To the outsider, account planning can appear a strange specialism with a very stupid name.
One minute, planning appears to be the greatest thing since sliced bread, with headhunters bemoaning the difficulties of finding experienced planners.
Then yet another agency, struggling to survive and cutting budgets back to the basics of client service with creative output, rejects the whole planning concept altogether.
The planning movement was born of a flame of frustration that creativity was stifled by poor research practices. I don't think research is today's frustration so much as the mundanity of the majority of ads. But planning always has been and always will be a percentages game of improving the odds of getting better solutions, more often, more consistently and more quickly.
Some clients will tell you that they cannot get enough of it and that agencies are letting them down in the planning stakes; at the same time, agency bigwigs are saying there is no call for planning. What is particularly odd about this is that the agencies denying the need for planning just happen to be on that same client's roster.
The real question facing agencies is not the usefulness but the affordability of planners. "Our account directors are our planners," was the proud boast of a trade press advertising campaign for one agency, but it was getting such a caning from the competition across the street on new business week in week out that it soon joined the ranks. The agency could no longer afford not to have account planning because too many clients look to agencies for insightful strategy.
In the old days, when ad agencies were paid by commission, I was presenting the value of planning at Bartle Bogle Hegarty to a Norwegian agency, who were friends of the creative director. One of the managers pulled out a costing sheet from his briefcase and asked: "How do you handle this situation with clients?" It was an itemised menu of prices including a tick box with a price for planning. In 16 years as a planner, I had never seen anything like that. I said: "You don't stand a chance of having anyone tick that box who has never worked with account planners before. How would they know what they were buying?"
The glass-half-empty brigade could say that account planning has not served itself well, because it does not display its wares as plain, simple and sufficiently useful to be able to command its full market price within agencies. Yet the London account planning diaspora is impressive, and the world has pockets of its excellence in Amsterdam, Madrid, New York, San Francisco, Singapore, Sydney and Tokyo, and many towns in between.
Three reasons led to the spread. London was seen as the seat of creative excellence. It had an extra ingredient in the shape of account planners who were putting in better briefs. Hotshop US ad agencies decided to copy the London style. Glass ceilings in London agency structures meant senior account planners were capped in their careers, so some of the more ambitious joined the brain drain. Headhunters started specialising in account planning and created movement in the market for talent.
And these trends will continue because London's account planning method is desired by the other marketing services organisations. The betting has been on media companies for some time now to embrace more and more of the consumer planning advice that clients want and need. Media companies have built client relationships where they have the client's ear on targeting debates. Media used to have to play tail-end Charlie and take what was put on the media brief, but not now. At the same time, the past ten years have seen a flurry of mid-ground activity with lots of marketing services start-ups. All of these new breeds of company now have access to a surprising array of creative freelance talent, and some of them begin to behave like ad agencies. You have to wonder why the media companies have not gone down this path and tapped into the creative freelance markets, so offering account planning and creative services to rival the traditional creative agencies. This would go back to where ad agencies started. Once they sold the media space, they hired writers for clients who did not want to write their own ads.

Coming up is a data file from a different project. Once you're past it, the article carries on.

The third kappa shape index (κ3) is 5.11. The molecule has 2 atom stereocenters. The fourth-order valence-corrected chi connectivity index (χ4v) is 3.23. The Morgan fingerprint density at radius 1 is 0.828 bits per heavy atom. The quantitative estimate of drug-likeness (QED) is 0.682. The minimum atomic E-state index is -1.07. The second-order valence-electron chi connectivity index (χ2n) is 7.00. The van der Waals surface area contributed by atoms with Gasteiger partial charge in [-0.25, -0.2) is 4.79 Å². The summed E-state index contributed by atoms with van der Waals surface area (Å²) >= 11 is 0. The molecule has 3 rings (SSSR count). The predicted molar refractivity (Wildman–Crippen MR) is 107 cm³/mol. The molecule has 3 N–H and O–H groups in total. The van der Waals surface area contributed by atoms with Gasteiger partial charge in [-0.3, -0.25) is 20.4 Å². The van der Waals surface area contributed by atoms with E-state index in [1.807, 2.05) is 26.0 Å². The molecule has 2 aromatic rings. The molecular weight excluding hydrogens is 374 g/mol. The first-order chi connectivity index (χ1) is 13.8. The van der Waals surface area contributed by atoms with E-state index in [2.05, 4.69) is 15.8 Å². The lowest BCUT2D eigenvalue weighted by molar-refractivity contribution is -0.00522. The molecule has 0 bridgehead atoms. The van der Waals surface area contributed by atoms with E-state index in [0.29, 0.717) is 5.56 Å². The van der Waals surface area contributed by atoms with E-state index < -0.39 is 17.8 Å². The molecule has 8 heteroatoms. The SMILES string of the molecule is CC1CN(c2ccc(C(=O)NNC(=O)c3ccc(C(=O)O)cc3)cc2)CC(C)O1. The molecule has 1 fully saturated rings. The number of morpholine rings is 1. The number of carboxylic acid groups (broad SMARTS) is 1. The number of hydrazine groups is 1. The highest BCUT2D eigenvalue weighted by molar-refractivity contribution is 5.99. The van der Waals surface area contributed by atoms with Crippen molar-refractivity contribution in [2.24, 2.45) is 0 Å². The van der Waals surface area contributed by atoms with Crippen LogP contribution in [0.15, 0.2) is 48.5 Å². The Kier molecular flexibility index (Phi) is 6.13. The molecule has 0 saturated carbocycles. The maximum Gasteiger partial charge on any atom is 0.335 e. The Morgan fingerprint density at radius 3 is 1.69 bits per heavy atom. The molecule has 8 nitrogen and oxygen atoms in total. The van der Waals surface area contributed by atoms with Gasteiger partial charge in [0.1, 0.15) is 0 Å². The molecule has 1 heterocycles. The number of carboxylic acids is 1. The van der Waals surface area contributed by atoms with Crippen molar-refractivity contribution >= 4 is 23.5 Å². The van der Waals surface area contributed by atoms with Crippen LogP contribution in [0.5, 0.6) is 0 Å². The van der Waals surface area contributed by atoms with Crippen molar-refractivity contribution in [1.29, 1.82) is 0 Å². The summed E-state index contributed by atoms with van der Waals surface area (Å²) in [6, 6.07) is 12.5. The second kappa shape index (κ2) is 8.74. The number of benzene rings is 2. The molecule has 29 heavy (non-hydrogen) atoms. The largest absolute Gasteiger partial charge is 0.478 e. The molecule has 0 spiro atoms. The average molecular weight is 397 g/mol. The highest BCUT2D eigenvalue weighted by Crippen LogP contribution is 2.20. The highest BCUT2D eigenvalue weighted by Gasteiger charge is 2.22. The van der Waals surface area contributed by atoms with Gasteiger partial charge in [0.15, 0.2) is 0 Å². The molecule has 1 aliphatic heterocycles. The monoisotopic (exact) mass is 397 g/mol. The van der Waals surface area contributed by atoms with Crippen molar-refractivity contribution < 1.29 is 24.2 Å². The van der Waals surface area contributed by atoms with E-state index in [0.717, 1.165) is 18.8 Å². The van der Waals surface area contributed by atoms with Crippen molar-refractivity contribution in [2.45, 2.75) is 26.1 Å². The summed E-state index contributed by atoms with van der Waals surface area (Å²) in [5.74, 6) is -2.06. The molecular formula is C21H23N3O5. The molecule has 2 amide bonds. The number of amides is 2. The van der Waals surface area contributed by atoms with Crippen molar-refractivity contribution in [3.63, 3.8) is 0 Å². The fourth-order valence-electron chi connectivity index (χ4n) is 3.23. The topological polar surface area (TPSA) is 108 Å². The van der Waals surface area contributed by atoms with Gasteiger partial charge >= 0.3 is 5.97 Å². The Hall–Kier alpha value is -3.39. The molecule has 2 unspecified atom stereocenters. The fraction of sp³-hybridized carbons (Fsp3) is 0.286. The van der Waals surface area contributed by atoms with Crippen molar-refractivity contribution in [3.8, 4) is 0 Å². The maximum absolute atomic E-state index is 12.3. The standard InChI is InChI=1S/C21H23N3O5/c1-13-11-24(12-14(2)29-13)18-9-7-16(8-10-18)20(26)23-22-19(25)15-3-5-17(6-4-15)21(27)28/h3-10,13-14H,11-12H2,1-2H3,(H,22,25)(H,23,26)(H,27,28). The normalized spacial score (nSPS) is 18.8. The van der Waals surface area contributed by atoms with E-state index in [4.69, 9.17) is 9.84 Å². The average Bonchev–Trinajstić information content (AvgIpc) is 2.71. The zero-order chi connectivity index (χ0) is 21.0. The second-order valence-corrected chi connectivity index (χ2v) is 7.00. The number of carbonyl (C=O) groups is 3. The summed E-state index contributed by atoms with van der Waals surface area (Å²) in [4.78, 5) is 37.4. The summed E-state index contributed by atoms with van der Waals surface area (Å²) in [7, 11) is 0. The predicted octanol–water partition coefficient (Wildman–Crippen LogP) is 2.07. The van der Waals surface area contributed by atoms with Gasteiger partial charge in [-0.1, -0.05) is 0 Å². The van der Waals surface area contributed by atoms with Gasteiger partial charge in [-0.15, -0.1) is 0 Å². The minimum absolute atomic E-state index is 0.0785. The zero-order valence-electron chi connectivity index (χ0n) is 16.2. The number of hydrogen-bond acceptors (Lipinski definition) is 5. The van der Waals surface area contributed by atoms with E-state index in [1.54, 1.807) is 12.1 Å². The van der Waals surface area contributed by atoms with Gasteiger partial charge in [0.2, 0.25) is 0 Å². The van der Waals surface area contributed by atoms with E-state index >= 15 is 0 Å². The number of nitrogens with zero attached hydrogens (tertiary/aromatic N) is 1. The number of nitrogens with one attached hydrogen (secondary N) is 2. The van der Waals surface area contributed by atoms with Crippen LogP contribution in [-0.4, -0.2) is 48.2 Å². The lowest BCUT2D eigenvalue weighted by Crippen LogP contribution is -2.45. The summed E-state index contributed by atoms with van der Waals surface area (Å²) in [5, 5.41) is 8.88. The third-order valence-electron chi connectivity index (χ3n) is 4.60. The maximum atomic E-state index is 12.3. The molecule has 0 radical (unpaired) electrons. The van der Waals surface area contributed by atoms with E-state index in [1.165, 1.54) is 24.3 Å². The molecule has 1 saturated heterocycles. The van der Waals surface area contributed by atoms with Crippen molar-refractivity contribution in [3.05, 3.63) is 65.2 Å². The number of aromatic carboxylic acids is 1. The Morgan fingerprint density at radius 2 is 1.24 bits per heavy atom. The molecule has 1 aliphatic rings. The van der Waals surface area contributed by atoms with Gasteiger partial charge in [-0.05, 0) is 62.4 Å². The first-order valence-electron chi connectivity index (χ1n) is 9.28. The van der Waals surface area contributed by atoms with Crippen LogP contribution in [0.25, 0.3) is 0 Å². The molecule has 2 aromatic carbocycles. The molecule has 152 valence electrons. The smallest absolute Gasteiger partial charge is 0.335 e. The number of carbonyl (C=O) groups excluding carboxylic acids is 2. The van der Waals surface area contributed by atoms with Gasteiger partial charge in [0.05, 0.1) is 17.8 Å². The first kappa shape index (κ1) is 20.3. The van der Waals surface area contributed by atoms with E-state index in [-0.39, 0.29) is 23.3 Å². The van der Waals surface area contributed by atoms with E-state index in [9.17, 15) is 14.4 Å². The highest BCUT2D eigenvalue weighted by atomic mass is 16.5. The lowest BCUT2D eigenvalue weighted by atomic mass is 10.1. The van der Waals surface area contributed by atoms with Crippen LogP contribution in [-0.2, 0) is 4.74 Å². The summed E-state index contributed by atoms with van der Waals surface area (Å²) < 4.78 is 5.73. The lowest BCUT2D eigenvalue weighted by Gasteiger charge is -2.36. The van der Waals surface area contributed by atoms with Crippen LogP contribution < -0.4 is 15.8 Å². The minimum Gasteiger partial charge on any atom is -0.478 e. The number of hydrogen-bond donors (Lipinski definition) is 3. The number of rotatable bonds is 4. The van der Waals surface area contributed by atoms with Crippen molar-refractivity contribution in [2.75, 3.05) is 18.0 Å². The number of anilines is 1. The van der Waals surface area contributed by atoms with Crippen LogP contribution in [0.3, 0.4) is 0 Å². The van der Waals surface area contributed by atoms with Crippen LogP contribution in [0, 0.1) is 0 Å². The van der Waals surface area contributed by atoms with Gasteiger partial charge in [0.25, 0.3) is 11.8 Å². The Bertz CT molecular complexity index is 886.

Meanwhile, a vast array of advertising agencies are going through a crisis of confidence and, in looking to their future, have reverted back to basics, saying: "We do the ads." This mentality leaves the communications planning to go a-begging, and potentially undermines the entire raison d'etre of the traditional ad agency.
Marco Rimini presented a challenging piece of thinking some years ago on the balance of talent and money. He suggested that market forces would apply and that ad agency talent would end up shifting to media companies.
His 80/20 rule was that 80 per cent of talent currently sits with 20 per cent of the money, which is an odd balance when you think about it. The resistance to market forces, I think he would admit, is cultural (our priorities, how we believe the market works and the style we do things around here). This is not to say that the shift across of planning talent cannot be done, or will not happen, but it will require significant adaptation of how planners work.